Now the metal monster did his bidding, dragged in rats and cats and street orphans. Lay panting excitedly, waiting for its loving master’s praise.
What Waits in the Shadows
by Joyce Frank
The candle burns low. The claw of the living dead scrapes the bowl, scooping a fun-sized Reese’s cup. Still they come, dragging their crosses and hatchets, adjusting their Hogwarts gowns.
Mom’s off for more candy.
“Leave the bowl and take the trash out back.”
In the amber fog of the floodlight, a shadow groans behind the dumpster, but Bobby won’t be frightened by a schoolmate.
“You don’t scare me Max,” he blusters, rushing the shadow. A wall of matted fur rears up on thick, muddy stumps. He inhales the fetid breath of a garbage-eating grizzly.
by Tyler Jones
When I fall asleep the walls of the house shift and change. When I wake up the rooms are different sizes. Framed pictures from the hallway now hang in the attic. The windows have all disappeared. Doors open up to other rooms but never lead outside. I’ve spent days wandering through this maze. Sometimes I can’t find a bed and I fall asleep on the floor. I hear the sound of an approaching storm. One hand on the wall, scraping my toes on the floor. I feel so weak each step leaves me exhausted. I still can’t find the kitchen.
A Thumping in the Night
by Marc D. Regan
Honey. Please get up. I need you. It’s too hard. Alone.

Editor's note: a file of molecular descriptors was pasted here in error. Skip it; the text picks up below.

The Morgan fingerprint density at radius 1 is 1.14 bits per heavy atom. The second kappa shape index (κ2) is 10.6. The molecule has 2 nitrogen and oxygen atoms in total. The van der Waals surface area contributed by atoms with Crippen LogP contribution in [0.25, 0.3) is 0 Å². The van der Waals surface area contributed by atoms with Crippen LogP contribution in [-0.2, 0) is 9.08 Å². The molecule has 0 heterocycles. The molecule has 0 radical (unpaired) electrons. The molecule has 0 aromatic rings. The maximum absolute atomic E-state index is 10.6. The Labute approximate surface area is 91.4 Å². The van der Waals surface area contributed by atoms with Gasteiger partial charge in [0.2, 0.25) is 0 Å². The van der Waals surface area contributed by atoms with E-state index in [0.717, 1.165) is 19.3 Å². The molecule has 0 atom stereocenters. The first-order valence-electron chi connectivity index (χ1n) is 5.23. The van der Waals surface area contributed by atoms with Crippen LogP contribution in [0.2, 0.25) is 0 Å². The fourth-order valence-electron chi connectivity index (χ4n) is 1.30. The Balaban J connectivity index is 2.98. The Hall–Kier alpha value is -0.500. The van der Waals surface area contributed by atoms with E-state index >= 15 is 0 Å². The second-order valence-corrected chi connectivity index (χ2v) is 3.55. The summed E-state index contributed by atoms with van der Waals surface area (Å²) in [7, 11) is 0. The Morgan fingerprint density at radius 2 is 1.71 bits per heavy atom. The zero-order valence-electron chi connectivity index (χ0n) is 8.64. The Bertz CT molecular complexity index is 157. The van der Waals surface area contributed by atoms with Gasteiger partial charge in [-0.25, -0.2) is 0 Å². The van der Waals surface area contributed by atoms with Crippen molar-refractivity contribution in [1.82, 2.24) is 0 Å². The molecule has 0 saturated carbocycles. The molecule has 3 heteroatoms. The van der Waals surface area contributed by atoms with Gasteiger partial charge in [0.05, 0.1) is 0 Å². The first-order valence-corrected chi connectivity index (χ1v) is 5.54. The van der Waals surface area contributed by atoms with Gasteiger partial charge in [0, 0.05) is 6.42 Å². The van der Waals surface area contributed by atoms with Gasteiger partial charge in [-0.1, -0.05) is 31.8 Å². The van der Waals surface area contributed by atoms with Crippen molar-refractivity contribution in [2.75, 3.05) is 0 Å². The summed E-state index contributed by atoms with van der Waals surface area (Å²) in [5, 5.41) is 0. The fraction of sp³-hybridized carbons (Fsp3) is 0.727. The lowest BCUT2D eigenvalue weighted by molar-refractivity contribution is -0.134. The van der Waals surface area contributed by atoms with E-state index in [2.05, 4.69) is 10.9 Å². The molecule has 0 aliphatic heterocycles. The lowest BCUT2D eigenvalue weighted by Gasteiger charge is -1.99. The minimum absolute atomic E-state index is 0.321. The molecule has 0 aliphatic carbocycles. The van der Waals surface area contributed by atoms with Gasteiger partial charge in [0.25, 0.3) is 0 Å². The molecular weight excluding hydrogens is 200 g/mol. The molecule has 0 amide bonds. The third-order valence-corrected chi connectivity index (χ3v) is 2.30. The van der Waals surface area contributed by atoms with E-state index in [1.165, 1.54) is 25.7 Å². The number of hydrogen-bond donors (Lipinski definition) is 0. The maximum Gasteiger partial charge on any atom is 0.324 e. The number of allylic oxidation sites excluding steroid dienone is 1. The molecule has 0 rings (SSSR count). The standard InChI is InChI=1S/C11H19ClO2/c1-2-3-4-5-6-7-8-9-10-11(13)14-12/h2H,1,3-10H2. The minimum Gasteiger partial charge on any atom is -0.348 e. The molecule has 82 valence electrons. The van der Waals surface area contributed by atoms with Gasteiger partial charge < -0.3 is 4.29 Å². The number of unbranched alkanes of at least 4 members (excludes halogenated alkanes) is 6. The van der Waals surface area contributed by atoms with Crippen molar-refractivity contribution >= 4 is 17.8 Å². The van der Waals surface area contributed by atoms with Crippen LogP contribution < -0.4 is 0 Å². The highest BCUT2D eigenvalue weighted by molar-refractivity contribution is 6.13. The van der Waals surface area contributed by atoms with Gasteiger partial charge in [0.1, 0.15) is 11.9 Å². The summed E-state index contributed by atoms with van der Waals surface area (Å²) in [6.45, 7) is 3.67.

She stares at the ceiling. Two weeks. Catatonia, they say. Though you hate leaving her, when your baby’s been stolen, action is required. But you’re home.
And what’s banging?
You go to the basement door, hear a steady thumping. The dryer?
Baffled, cellar bulb burnt out, a flashlight finds the dryer. What’s in there, a basketball? Body tingling, you yank. A wretched stench gags you. No dryer light. Flashlight illuminating, you scream—because the sight is unimaginable, this horribly annihilated baby son.
And your wife stands behind you.
Microfiction Monday Magazine wants your horror microfiction for the month of October! Send us your scariest stories told in 100 words or less. See this week’s Microfiction stories for some examples. We also need artwork of all sorts—haunting artwork for October, and general artwork for other weeks. Microfiction submissions can be made through our online submission form and artwork submissions can be sent to firstname.lastname@example.org. All non-scary microfiction submitted will be considered for later editions.
Spread the word!